Not satisfied with this success, they started a debate on twitter about how to get discussions by/about libraries and librarians outside the echo chamber. It started as a hashtag: #echolib, and grew into blog posts (by them and others). From this, it grew into an article, and a presentation, and now they’re submitting a proposal to turn it into a book chapter. All of the ideas that have fed into this (you can see them on the presentation) have come through social media – tweets, blogs, videos, and the LISNPN social network. The tweets tagged with #echolib are stored on twapperkeeper, and Ned and Laura are updating the presentation on Prezi as new ideas and suggestions come in.
The #echolib idea is being picked up by leaders in the profession in the US, too, and has the potential to have a really positive impact on the profession. It’s fantastic that the genesis of this idea has taken place in social media settings, under the public eye – you can chart the growth of it through twitter and blog posts, see what has influenced it, and how it has evolved. And it’s great for Ned and Laura – they are directly connecting with many of the leaders in the profession, getting their names and ideas recognised.
I brought a lot of these stories together in my presentation earlier this year at the CDG New Professionals conference. I was presenting on ‘proving the value of peer networks’, and gathered all of the information for the presentation from my peer networks – mainly my social media networks.
I decided that I needed real-world data to make the presentation of value, and so I put together a questionnaire, and asked people on lis-link and in my twitter network to fill it out. I got 104 responses, many of them very detailed, which was fantastic. My definition of peer networks was ‘contact groups consisting of fellow Library/Information professionals, workers, or others associated with the profession. These may include groups such as work colleagues; fellow members of an association; members of a social group such as a ning or facebook group; conference attendees; twitter followers; and other groups with whom you interact on a professional basis.’
I included social networking via the web on the same level as more traditional, face-to-face networking, and didn’t ask any questions specifically about web 2.0 social networking. However, a number of respondents specified that they used social networking tools, with twitter, facebook, linkedin, nings and forums on various sites (library and non-library related!) all getting a mention.
One question which I did ask was ‘has being involved in peer network contributed to your career? (eg have you become involved in a project/found a job through peer networks?)’. 50% of respondents said that it had, and again a number of them mentioned social media in their answers. Respondents using Twitter said that they had been invited to speak at events, become involved in committees, written articles, given presentations and become involved in projects – directly through their use of Twitter.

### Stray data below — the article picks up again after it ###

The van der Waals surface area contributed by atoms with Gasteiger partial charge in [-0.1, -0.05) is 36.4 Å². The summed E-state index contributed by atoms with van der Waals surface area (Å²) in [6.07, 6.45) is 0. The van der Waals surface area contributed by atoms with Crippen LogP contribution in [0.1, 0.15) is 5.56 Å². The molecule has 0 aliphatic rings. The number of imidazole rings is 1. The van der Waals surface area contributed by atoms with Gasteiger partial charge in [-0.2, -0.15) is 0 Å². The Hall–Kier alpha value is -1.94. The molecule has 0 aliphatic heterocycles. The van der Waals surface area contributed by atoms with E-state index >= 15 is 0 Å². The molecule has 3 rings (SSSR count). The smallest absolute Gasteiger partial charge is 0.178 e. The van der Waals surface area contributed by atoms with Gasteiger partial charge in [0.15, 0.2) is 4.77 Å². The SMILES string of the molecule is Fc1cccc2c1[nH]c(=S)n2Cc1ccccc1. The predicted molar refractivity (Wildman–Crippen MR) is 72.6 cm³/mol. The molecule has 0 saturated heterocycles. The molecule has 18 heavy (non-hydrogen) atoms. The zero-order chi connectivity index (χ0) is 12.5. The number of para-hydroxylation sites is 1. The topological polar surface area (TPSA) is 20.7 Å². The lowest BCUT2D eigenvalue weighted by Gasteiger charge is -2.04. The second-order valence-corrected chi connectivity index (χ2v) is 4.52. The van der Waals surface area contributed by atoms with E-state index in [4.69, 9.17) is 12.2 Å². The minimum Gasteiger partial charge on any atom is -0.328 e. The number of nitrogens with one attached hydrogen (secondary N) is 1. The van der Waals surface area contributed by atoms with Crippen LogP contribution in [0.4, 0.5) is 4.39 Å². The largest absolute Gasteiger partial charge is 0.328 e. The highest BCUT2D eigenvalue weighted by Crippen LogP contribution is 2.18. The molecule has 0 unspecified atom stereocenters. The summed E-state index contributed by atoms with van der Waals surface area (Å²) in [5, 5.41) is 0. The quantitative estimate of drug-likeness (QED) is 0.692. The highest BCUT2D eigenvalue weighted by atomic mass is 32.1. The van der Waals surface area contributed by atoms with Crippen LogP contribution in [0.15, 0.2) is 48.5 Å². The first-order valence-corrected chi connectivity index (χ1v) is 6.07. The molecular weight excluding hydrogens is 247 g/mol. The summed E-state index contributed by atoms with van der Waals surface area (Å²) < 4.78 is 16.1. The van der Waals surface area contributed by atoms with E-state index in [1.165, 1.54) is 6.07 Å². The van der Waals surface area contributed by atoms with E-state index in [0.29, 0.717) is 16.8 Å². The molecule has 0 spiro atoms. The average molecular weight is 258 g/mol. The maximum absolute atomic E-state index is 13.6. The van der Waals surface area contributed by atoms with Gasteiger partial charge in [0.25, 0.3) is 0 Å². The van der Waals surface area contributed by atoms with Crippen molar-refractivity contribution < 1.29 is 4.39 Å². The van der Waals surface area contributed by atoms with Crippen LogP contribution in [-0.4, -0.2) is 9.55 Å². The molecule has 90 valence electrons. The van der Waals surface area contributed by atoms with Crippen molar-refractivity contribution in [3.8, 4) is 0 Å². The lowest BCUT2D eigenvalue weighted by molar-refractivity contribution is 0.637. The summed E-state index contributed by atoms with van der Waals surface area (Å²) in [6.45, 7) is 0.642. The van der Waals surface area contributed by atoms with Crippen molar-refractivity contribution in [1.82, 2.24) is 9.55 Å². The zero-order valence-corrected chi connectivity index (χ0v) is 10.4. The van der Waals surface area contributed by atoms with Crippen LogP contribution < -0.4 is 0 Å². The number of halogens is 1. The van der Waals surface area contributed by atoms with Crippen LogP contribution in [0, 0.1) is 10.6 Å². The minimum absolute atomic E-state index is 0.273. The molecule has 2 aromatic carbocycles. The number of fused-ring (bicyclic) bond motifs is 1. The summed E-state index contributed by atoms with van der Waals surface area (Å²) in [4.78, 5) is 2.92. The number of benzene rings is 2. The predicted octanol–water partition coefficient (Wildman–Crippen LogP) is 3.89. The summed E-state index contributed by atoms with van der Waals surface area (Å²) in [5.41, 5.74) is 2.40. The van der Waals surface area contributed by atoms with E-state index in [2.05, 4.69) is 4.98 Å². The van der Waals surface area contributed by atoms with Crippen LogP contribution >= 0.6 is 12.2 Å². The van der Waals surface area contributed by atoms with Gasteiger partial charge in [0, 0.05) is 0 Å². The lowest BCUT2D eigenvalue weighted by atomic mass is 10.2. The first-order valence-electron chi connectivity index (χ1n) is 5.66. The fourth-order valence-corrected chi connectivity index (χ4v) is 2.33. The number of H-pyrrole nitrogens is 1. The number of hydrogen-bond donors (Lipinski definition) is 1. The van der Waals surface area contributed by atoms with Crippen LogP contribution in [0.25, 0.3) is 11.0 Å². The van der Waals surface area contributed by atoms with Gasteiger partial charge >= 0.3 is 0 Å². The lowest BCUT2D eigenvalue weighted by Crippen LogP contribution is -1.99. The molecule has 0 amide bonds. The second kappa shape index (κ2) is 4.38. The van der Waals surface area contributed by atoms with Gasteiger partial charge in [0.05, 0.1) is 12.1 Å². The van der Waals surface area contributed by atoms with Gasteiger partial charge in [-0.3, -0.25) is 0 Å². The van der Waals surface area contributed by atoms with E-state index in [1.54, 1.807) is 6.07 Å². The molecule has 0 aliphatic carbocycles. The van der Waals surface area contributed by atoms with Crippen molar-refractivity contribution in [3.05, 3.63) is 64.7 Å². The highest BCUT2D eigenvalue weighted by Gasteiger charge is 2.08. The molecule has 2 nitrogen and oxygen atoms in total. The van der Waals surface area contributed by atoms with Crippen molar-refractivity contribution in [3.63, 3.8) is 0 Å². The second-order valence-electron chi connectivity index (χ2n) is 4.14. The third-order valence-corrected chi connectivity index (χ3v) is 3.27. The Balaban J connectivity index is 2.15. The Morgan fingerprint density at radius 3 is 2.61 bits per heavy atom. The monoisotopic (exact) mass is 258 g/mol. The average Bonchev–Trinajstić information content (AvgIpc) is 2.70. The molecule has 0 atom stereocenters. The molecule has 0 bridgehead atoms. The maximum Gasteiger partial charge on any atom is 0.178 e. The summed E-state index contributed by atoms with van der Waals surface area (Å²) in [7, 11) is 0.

Twitter, blogs, and social networks are mentioned as keeping people up-to-date; providing quick & easily accessible sources of good information; providing a wider perspective on the profession; being great places to make friends and meet like-minded info profs; helping with CILIP Chartership and Fellowship; finding out about resources, projects and events.
One quote which I particularly like:
I’ve only recently started to feel properly connected to a peer network -and this is really due to twitter and blogging. Funnily enough I ‘know’ more new professionals this way than I do in ‘real life’ in my own region. So I find a sense of community in this online network and that helps me to feel motivated and engaged with professional issues; to feel that I am a librarian rather than someone who just happens to work in a library. I’ve become more reflective about my professional activities and I think I’ve also become more ambitious because I am tapped into the interesting things my peers are doing. I’ve started to blog more, and I’ve ended up joining the CDG in my area (which has in turn has allowed me to meet other new professionals).
Social media gives you easy ways to help others in their professional development, as well as helping yourself. My Chartership portfolio is available online – on my blog, on the LISNPN network, and on CILIP communities. Having my portfolio available gives other Chartership candidates another point of reference – beyond the 3 official examples on the CILIP website. It also means that I’ve been forced to look at my portfolio after submitting it – rather than just stick it in a drawer and forget about it, I’ve had to go through and make sure that there was nothing confidential that needed removing before I made it public. This, of course, made me groan with horror, as I thought ‘ugg! Could have done that better’ – which means I’m already thinking of ways I could have improved my – successful – portfolio.
This use of social media also means that I can track my own growth online – which is fantastically useful for appraisals, applications etc. My professional development is archived and searchable! And, of course, I’ve made loads of good friends 🙂